The Foreign and Commonwealth Office (FCO) and the Marine Management Organization (MMO) co-hosted a workshop on ensuring global compliance with illegal, unreported and unregulated (IUU) fishing regulations, demonstrating the UK’s continued lead in the fight against illegal fishing.
The workshop, held last week, was attended by key UK insurance industry bodies. As a global financial hub, London based insurers play a crucial role in cracking down on IUU fishing: uninsured vessels engaged in the trade are severely curtailed in their ability to trade in illegally caught fish.
Working together with private sector partners, the MMO and FCO are targeting not just those directly involved in illegal fishing, but all individuals and companies who derive economic benefit from the practice. The workshop ensures UK companies are aware of, and adhere to, the requirements of IUU legislation and understand the risks associated with insuring vessels which participant in unlawful fishing.
Speaking in support of the UK’s work to tackle IUU fishing, FCO Minister James Duddridge said the UK Government continues to strive to protect oceans, both at home and our Overseas Territories, developing well-managed and protected waters which coastal communities are so reliant on.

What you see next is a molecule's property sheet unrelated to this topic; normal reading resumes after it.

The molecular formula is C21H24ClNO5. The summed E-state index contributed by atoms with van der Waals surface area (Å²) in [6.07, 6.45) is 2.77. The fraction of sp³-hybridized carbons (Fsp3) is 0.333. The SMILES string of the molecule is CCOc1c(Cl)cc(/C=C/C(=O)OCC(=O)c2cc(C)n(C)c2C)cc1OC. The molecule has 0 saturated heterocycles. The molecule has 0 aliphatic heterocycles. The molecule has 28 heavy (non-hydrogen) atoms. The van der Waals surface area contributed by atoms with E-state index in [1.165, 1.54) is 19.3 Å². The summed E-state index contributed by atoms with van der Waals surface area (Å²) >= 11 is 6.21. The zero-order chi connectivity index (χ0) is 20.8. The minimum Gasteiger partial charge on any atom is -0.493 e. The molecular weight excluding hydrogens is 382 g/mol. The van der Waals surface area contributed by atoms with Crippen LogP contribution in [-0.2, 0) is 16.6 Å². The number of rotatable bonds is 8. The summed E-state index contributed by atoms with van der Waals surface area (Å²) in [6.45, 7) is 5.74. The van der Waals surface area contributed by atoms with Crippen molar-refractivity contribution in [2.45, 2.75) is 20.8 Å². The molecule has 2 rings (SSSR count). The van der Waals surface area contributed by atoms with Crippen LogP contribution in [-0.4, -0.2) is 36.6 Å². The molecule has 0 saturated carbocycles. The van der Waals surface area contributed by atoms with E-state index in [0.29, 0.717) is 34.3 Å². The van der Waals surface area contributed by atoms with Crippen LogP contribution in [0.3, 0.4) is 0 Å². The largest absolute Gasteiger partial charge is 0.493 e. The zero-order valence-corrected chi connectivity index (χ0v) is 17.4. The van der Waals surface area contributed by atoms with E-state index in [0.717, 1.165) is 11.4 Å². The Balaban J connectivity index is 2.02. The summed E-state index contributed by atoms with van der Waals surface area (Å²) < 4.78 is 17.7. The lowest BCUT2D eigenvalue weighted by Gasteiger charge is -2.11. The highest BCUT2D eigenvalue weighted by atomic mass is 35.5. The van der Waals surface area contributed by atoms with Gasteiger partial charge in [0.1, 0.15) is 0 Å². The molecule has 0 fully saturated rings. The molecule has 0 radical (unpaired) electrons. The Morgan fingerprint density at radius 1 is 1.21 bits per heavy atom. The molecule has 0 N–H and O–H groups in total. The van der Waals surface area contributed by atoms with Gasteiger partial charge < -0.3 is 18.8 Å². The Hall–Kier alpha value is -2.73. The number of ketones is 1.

Many UK businesses – such as the insurance industry – have a global reach, and as such we must ensure that they understand and are compliant with international obligations to which the UK is a signatory. We welcome to work undertaken by the MMO, which further restricts the ability of unlawful vessels to operate around the globe, concluded minister Duddridge.
IUU fishing is a global problem that goes well beyond the direct damage done to fish stocks, it threatens the very foundation of ocean ecosystems. IUU fishing causes significant environmental damage, considerable economic losses, and has wider impacts on the livelihoods and food security of coastal populations.
The UK is a world leader in the protection of marine life, acting on a global scale extending not just to the waters around the UK mainland but equally around the 14 Overseas Territories (OTs). For example, the world’s largest contiguous marine protected area (MPA) exists around the British Indian Ocean Territory; and the current Government has committed to the creation of a ‘Blue Belt’ around all OTs, subject to local support and environmental need.